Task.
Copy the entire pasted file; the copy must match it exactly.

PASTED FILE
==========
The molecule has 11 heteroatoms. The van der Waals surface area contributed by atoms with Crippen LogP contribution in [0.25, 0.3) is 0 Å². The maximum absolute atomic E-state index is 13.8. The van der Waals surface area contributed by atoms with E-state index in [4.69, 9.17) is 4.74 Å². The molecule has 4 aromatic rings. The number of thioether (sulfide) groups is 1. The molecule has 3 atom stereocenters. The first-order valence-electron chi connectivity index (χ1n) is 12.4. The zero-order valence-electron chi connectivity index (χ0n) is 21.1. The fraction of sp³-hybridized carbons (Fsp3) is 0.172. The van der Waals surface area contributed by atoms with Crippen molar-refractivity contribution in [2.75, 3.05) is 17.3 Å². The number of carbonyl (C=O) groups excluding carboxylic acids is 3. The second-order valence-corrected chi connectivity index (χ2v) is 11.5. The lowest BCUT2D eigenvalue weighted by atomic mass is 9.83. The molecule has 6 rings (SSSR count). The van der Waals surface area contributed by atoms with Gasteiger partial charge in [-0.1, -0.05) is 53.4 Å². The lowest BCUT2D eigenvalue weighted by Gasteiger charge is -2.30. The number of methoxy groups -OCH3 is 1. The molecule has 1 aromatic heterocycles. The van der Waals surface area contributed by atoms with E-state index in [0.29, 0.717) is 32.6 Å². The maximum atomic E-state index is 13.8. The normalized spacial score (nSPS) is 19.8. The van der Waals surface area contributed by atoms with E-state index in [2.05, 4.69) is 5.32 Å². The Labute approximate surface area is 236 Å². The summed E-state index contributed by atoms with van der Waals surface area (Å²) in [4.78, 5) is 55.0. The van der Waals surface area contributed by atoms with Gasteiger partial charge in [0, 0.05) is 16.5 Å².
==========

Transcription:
The molecule has 11 heteroatoms. The van der Waals surface area contributed by atoms with Crippen LogP contribution in [0.25, 0.3) is 0 Å². The maximum absolute atomic E-state index is 13.8. The van der Waals surface area contributed by atoms with E-state index in [4.69, 9.17) is 4.74 Å². The molecule has 4 aromatic rings. The number of thioether (sulfide) groups is 1. The molecule has 3 atom stereocenters. The first-order valence-electron chi connectivity index (χ1n) is 12.4. The zero-order valence-electron chi connectivity index (χ0n) is 21.1. The fraction of sp³-hybridized carbons (Fsp3) is 0.172. The van der Waals surface area contributed by atoms with Crippen molar-refractivity contribution in [2.75, 3.05) is 17.3 Å². The number of carbonyl (C=O) groups excluding carboxylic acids is 3. The second-order valence-corrected chi connectivity index (χ2v) is 11.5. The lowest BCUT2D eigenvalue weighted by atomic mass is 9.83. The molecule has 6 rings (SSSR count). The van der Waals surface area contributed by atoms with Gasteiger partial charge in [-0.1, -0.05) is 53.4 Å². The lowest BCUT2D eigenvalue weighted by Gasteiger charge is -2.30. The number of methoxy groups -OCH3 is 1. The molecule has 1 aromatic heterocycles. The van der Waals surface area contributed by atoms with E-state index in [0.29, 0.717) is 32.6 Å². The maximum atomic E-state index is 13.8. The normalized spacial score (nSPS) is 19.8. The van der Waals surface area contributed by atoms with E-state index in [2.05, 4.69) is 5.32 Å². The Labute approximate surface area is 236 Å². The summed E-state index contributed by atoms with van der Waals surface area (Å²) in [4.78, 5) is 55.0. The van der Waals surface area contributed by atoms with Gasteiger partial charge in [0, 0.05) is 16.5 Å².